• Vastaranta, Mikko; Latorre, Eduardo Gonzalez; Luoma, Ville; Saarinen, Ninni; Holopainen, Markus; Hyyppä, Juha (2015)
    We evaluated a smartphone app (TRESTIMA(TM)) for forest sample plot measurements. The app interprets imagery collected from the sample plots using the camera in the smartphone and then estimates forest inventory attributes, including species-specific basal areas (G) as well as the diameter (D-gM) and height (H-gM) of basal area median trees. The estimates from the smartphone app were compared to forest inventory attributes derived from tree-wise measurements using calipers and a Vertex height measurement device. The data consist of 2169 measured trees from 25 sample plots (32 m x 32 m), dominated by Scots pine and Norway spruce from southern Finland. The root-mean-square errors (RMSEs) in the basal area varied from 19.7% to 29.3% and the biases from 11.4% to 18.4% depending on the number of images per sample plot and image shooting location. D-gM measurement bias varied from -1.4% to 3.1% and RMSE from 5.2% to 11.6% depending on the tree species. Respectively, H-gM bias varied from 5.0% to 8.3% and RMSE 10.0% to 13.6%. In general, four images captured toward the center of the plot provided more accurate results than four images captured away from the plot center. Increasing the number of captured images per plot to the analyses yielded only marginal improvement to the results.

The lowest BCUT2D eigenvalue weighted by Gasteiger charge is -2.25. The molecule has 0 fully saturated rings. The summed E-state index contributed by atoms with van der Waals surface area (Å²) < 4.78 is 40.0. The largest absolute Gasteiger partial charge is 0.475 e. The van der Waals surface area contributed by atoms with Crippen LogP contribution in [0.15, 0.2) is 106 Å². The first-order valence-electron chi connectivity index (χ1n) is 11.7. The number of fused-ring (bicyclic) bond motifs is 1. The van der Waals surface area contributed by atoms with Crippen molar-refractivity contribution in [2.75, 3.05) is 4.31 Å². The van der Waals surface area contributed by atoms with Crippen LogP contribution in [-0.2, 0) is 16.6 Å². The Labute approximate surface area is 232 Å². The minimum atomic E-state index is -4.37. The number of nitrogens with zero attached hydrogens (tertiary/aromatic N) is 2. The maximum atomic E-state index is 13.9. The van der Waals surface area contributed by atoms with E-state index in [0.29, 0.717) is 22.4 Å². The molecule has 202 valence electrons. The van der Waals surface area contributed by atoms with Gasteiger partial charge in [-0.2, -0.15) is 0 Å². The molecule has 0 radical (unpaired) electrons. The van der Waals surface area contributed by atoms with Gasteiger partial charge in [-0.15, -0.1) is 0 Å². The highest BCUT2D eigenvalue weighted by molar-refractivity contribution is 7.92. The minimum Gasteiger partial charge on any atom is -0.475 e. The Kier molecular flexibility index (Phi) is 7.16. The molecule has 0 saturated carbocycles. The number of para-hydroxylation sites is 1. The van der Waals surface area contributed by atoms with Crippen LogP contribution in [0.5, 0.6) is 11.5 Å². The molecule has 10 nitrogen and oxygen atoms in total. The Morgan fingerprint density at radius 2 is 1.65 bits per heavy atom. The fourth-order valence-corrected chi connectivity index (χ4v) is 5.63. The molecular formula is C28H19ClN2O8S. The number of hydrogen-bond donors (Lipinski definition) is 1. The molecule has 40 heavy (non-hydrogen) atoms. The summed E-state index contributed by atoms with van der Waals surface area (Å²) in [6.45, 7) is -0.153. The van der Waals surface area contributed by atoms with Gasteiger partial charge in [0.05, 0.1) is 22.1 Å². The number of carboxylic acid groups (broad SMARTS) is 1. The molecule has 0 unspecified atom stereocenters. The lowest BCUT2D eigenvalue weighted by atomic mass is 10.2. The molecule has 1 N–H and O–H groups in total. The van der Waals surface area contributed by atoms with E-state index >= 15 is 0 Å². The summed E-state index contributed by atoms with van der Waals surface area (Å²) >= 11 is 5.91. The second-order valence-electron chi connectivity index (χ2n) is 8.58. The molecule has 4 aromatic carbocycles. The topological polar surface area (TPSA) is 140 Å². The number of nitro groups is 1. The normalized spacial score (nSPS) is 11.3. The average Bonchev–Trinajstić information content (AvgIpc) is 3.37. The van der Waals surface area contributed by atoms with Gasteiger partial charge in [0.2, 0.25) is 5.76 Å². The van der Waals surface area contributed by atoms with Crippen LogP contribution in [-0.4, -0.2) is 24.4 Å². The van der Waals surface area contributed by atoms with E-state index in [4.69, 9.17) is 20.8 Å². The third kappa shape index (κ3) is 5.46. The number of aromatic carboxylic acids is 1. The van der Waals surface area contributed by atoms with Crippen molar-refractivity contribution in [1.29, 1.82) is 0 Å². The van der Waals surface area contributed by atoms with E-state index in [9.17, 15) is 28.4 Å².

• Luoma, Ville; Saarinen, Ninni; Kankare, Ville; Tanhuanpaa, Topi; Kaartinen, Harri; Kukko, Antero; Holopainen, Markus; Hyyppa, Juha; Vastaranta, Mikko (2019)